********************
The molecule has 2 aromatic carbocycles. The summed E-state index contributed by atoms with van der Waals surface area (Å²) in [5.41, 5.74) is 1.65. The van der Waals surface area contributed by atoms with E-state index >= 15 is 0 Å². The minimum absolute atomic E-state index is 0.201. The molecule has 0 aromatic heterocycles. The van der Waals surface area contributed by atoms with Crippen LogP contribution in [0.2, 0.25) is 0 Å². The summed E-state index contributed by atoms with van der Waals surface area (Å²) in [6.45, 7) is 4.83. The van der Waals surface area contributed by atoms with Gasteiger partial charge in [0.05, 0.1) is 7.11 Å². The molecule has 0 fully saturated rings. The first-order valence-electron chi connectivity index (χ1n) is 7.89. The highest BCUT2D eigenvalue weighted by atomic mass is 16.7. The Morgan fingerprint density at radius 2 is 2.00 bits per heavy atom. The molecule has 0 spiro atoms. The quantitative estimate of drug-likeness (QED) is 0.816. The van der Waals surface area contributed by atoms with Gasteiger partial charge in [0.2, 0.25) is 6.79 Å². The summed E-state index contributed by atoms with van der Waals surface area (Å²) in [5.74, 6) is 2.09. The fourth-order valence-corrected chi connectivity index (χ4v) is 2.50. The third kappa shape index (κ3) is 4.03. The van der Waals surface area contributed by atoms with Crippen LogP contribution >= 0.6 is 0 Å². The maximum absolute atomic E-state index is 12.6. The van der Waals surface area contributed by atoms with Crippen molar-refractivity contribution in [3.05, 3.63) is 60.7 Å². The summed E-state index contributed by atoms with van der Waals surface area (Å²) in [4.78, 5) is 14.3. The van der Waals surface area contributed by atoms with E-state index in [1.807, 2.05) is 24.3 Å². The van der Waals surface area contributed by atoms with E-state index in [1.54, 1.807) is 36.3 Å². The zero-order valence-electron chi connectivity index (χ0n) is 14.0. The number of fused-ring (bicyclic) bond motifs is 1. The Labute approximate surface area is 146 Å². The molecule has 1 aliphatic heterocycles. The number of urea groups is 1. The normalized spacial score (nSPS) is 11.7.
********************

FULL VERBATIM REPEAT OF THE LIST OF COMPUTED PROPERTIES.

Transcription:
The molecule has 2 aromatic carbocycles. The summed E-state index contributed by atoms with van der Waals surface area (Å²) in [5.41, 5.74) is 1.65. The van der Waals surface area contributed by atoms with E-state index >= 15 is 0 Å². The minimum absolute atomic E-state index is 0.201. The molecule has 0 aromatic heterocycles. The van der Waals surface area contributed by atoms with Crippen LogP contribution in [0.2, 0.25) is 0 Å². The summed E-state index contributed by atoms with van der Waals surface area (Å²) in [6.45, 7) is 4.83. The van der Waals surface area contributed by atoms with Gasteiger partial charge in [0.05, 0.1) is 7.11 Å². The molecule has 0 fully saturated rings. The first-order valence-electron chi connectivity index (χ1n) is 7.89. The highest BCUT2D eigenvalue weighted by atomic mass is 16.7. The Morgan fingerprint density at radius 2 is 2.00 bits per heavy atom. The molecule has 0 spiro atoms. The quantitative estimate of drug-likeness (QED) is 0.816. The van der Waals surface area contributed by atoms with Gasteiger partial charge in [0.2, 0.25) is 6.79 Å². The summed E-state index contributed by atoms with van der Waals surface area (Å²) in [5.74, 6) is 2.09. The fourth-order valence-corrected chi connectivity index (χ4v) is 2.50. The third kappa shape index (κ3) is 4.03. The van der Waals surface area contributed by atoms with Crippen LogP contribution >= 0.6 is 0 Å². The maximum absolute atomic E-state index is 12.6. The van der Waals surface area contributed by atoms with Crippen molar-refractivity contribution in [3.05, 3.63) is 60.7 Å². The summed E-state index contributed by atoms with van der Waals surface area (Å²) in [4.78, 5) is 14.3. The van der Waals surface area contributed by atoms with E-state index in [1.807, 2.05) is 24.3 Å². The van der Waals surface area contributed by atoms with E-state index in [1.54, 1.807) is 36.3 Å². The zero-order valence-electron chi connectivity index (χ0n) is 14.0. The number of fused-ring (bicyclic) bond motifs is 1. The Labute approximate surface area is 146 Å². The molecule has 1 aliphatic heterocycles. The number of urea groups is 1. The normalized spacial score (nSPS) is 11.7.